I Never Promised You An Olive Garden

A Sioux City Journal article attracts Gawker commenters

Last week, a journalist named James Wilkerson stumbled on a small but silly news story in the online archives of the Sioux City Journal. The December 2006 story, full of purple prose and unchecked anticipation, breathlessly reported on the opening of the town’s first Olive Garden.

“A martini is not a martini without an olive,” the piece, by John Quinlan, begins. “That, at least, is the thinking of a true connoisseur. And to Siouxland residents, many of whom consider themselves connoisseurs of fine food, a city is not a city without an Olive Garden. So as of Monday, Sioux City becomes a real city.” From there, readers learned about the manager’s marital status (he’s single, ladies), the expansive parking lot, and the menu’s three different soups.

Wilkerson mentioned the story on Twitter, and two days later Gawker posted the link under the heading “The Holy Grail.”

“The Most Onion-like real news story of all time has been found,” Gawker claimed, and in doing so sent more than 21,000 readers to the Journal’s Web site to see for themselves. (Some visitors came from subsequent links on The Huffington Post and other sites.) Gawker readers soon took over the comments, berating Quinlan for his writing style and belittling Sioux City residents for their pedestrian tastes. (Samples include: “Please stick a fork in my eye so I never have to reead [sic] something like this again [sic];” “This is sad. It explains a lot about the midwest, though. No taste, no flavor, and an obesity epidemic.”)

The flurry of activity temporarily shut down the article’s comment section (“We didn’t pull them,” says Thomas Richie, the Journal’s new media director, who hopes to resurrect the comments soon. “We like comments!”), and left the newspaper wondering how to capitalize on the sudden success—though the site gets around 105,000 page views per day, this was the most-read story of the month.

We called Quinlan for his reaction to the fracas, and while he was happy to chat, he was a bit disappointed. “I always thought the Columbia Journalism Review would call me after I won a Pulitzer,” he said.

CJR: When did it come to your attention that this two-year-old story was becoming a sensation?

John Quinlan: It was Wednesday. I got an email from a reporter at a California paper, The OC Register. He wanted to say what a great story it was. I think he was serious, but it was hard to tell. He tipped me off about it. I saw on our Web site we had twenty new comments. Originally, when the story ran, we only had two.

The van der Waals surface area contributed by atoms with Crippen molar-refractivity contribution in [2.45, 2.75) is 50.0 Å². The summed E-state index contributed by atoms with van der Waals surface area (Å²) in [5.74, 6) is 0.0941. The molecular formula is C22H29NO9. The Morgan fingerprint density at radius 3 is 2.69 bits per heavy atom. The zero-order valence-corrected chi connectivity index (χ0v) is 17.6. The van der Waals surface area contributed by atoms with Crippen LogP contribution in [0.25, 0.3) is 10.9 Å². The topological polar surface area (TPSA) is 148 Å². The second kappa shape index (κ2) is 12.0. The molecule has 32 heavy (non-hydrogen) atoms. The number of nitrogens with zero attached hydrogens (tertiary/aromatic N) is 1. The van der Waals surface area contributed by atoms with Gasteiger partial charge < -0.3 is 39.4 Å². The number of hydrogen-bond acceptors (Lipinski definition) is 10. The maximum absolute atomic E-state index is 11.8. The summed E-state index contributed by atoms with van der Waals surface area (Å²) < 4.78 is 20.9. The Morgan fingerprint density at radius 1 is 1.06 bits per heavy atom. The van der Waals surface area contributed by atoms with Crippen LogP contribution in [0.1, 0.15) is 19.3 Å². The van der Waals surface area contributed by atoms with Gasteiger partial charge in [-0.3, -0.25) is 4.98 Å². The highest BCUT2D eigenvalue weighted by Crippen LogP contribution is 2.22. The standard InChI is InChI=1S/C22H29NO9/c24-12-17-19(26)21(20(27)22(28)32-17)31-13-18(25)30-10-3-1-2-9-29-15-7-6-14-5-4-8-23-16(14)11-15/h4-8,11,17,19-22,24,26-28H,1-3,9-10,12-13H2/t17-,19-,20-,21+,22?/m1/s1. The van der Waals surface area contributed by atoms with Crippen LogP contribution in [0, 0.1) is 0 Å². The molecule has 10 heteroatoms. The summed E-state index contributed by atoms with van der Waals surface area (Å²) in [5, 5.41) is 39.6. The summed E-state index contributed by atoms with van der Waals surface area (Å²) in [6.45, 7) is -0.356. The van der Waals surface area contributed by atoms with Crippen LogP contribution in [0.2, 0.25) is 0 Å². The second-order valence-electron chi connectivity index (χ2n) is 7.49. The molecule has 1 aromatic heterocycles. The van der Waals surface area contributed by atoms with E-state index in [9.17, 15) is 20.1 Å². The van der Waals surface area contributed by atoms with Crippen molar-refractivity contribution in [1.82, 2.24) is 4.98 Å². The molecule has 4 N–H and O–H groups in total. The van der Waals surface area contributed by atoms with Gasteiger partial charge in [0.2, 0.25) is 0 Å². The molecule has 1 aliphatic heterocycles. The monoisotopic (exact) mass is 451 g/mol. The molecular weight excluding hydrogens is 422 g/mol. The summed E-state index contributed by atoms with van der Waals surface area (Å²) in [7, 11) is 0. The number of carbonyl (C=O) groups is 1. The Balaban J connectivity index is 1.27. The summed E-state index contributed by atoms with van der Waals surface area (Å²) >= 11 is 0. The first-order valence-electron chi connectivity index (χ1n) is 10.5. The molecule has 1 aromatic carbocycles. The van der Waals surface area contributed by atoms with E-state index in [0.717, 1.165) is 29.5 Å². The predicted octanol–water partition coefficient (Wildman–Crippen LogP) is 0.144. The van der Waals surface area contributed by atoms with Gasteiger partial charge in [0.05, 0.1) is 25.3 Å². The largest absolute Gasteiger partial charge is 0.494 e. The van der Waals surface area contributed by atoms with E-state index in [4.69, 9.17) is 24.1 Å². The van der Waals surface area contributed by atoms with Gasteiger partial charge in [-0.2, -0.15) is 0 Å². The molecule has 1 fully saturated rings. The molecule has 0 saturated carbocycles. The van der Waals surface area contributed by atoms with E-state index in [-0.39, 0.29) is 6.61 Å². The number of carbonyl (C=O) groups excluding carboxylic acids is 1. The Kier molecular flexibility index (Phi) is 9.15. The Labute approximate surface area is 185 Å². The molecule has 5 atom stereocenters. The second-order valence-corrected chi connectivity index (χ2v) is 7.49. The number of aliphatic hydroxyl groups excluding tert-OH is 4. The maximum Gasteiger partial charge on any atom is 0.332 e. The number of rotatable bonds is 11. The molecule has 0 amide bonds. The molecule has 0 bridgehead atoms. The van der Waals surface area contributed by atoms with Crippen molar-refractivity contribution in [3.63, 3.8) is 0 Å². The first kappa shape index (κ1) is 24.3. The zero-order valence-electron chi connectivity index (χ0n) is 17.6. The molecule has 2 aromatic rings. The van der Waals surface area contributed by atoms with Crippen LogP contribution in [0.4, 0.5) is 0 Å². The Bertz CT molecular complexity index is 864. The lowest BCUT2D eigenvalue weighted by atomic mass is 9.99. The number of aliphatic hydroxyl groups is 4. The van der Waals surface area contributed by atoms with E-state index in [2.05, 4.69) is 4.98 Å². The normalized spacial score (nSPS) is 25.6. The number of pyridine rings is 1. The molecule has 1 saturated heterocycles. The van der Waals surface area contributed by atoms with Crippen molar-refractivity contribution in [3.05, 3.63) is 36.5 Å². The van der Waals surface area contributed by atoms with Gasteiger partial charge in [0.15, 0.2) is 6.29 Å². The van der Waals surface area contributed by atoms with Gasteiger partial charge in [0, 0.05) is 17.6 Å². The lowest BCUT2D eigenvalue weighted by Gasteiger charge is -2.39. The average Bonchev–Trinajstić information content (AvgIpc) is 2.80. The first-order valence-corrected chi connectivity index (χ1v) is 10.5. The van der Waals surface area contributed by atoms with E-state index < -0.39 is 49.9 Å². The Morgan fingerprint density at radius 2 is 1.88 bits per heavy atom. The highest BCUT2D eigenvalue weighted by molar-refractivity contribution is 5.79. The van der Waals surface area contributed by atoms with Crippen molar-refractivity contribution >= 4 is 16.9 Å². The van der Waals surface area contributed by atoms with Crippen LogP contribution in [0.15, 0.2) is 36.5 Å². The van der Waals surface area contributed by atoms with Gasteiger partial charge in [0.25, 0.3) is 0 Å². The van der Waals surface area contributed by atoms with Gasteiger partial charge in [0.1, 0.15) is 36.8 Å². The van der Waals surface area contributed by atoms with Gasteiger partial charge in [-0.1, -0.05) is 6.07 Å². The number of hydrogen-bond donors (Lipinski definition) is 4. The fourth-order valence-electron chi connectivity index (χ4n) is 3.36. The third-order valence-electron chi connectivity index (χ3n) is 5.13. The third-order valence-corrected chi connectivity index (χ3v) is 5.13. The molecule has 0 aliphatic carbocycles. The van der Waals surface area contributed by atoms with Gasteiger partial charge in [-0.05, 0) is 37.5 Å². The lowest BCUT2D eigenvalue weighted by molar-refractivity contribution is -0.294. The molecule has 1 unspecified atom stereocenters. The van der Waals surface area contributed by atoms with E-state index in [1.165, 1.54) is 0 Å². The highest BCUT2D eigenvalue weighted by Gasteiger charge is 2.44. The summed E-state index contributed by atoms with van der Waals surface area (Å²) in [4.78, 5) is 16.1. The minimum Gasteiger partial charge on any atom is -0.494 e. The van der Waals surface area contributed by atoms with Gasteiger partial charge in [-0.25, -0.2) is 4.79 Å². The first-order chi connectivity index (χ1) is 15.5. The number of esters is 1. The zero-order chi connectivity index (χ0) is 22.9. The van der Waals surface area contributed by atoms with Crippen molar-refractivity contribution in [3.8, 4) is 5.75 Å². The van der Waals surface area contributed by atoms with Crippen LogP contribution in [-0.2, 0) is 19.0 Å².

CJR: Did you even know what story he was talking about?

JQ: I did, but when he emailed, I thought, “Is this a joke?” I sent a sarcastic comment back, he replied and said it’s real … he mentioned the blog where he read it. I guess it’s been bouncing around the Internet for a while now.

CJR: You weren’t even supposed to write that story, correct?

JQ: This was supposed to be a big Sunday business front-page feature. They’d been wanting an Olive Garden for years. They’ve done surveys over the years—what restaurants would you like to see in Sioux City? For twenty years, the Olive Garden was at the top of the list. I didn’t have a beat. I was on the copy desk for fifteen years and was just getting back into writing. I had been doing some faith-based and medical stories. The business editor had some kind of problem that day, so I filled in and did the story. It was a boring story, but people were expecting something kind of big, because to them it was a big event. I wanted to have a little fun with the story.

CJR: What did you think about the response on the Web? It seemed a little mean spirited to me.

JQ: That kind of flummoxes me. You look at any story that goes up on the web and people who respond to it either hate it or love it. A lot of the criticism was people saying, well why are you making such a big deal about it? It’s just an Olive Garden. I’ve been there three times in the past two years—it’s a nice place and the food is good. It’s not the greatest food in the world. But it was a big deal when it first opened. They were camping outside for the first two months—you couldn’t get in the door.

CJR: If you could have picked any story of yours to take off like this on the Web, which would it be—or what would you direct people to read now that they’ve read this?

JQ: The first things I did when I came off the copy desk, a six part series on the Jewish community in the area. It won some awards and it’s the best, I think, I’ve done since then. The biggest story I ever worked on was the crash of [United Airlines Flight] 232 in 1989. The plane crashed at the airport and it was amazing anyone survived. It was called the Miracle in the Cornfields. It was a huge story. It had a TV movie made after it with Charlton Heston. I figured I wasn’t going to get a story that big in a while.

CJR: What are your colleagues’ reactions to the story?

JQ: They think it’s funny. Especially because it’s a two-year-old story. They ask, why is it being picked up now? A lot of people don’t realize it, but the story is two years old. The one guy who’s really excited is our IT guy. By Friday we had 20,000 people who read it, and that boosted our traffic, so he was really happy.

CJR: Do you think it’s funny?

JQ: I do. I don’t take criticisms personal. It’s just people commenting on a story that could be a story inThe Onion because it was taking something so seriously … I couldn’t make fun of it as a reporter, but I could try to have a little fun with it.

Has America ever needed a media watchdog more than now? Help us by joining CJR today.

Kate Dailey is a writer in New York.